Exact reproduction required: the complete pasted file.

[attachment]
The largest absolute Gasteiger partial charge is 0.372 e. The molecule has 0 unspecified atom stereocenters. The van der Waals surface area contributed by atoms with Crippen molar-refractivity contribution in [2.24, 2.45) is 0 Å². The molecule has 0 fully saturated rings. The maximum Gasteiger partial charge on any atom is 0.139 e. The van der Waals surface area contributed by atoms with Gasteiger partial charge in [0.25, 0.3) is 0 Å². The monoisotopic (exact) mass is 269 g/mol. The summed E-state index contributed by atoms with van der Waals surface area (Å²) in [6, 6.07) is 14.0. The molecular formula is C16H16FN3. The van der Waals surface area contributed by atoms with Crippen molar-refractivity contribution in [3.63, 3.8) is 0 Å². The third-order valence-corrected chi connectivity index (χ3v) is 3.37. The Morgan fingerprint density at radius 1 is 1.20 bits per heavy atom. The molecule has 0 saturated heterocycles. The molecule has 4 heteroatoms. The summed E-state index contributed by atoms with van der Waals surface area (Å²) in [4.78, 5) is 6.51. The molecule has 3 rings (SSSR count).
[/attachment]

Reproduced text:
The largest absolute Gasteiger partial charge is 0.372 e. The molecule has 0 unspecified atom stereocenters. The van der Waals surface area contributed by atoms with Crippen molar-refractivity contribution in [2.24, 2.45) is 0 Å². The molecule has 0 fully saturated rings. The maximum Gasteiger partial charge on any atom is 0.139 e. The van der Waals surface area contributed by atoms with Gasteiger partial charge in [0.25, 0.3) is 0 Å². The monoisotopic (exact) mass is 269 g/mol. The summed E-state index contributed by atoms with van der Waals surface area (Å²) in [6, 6.07) is 14.0. The molecular formula is C16H16FN3. The van der Waals surface area contributed by atoms with Crippen molar-refractivity contribution in [3.63, 3.8) is 0 Å². The third-order valence-corrected chi connectivity index (χ3v) is 3.37. The Morgan fingerprint density at radius 1 is 1.20 bits per heavy atom. The molecule has 0 saturated heterocycles. The molecule has 4 heteroatoms. The summed E-state index contributed by atoms with van der Waals surface area (Å²) in [4.78, 5) is 6.51. The molecule has 3 rings (SSSR count).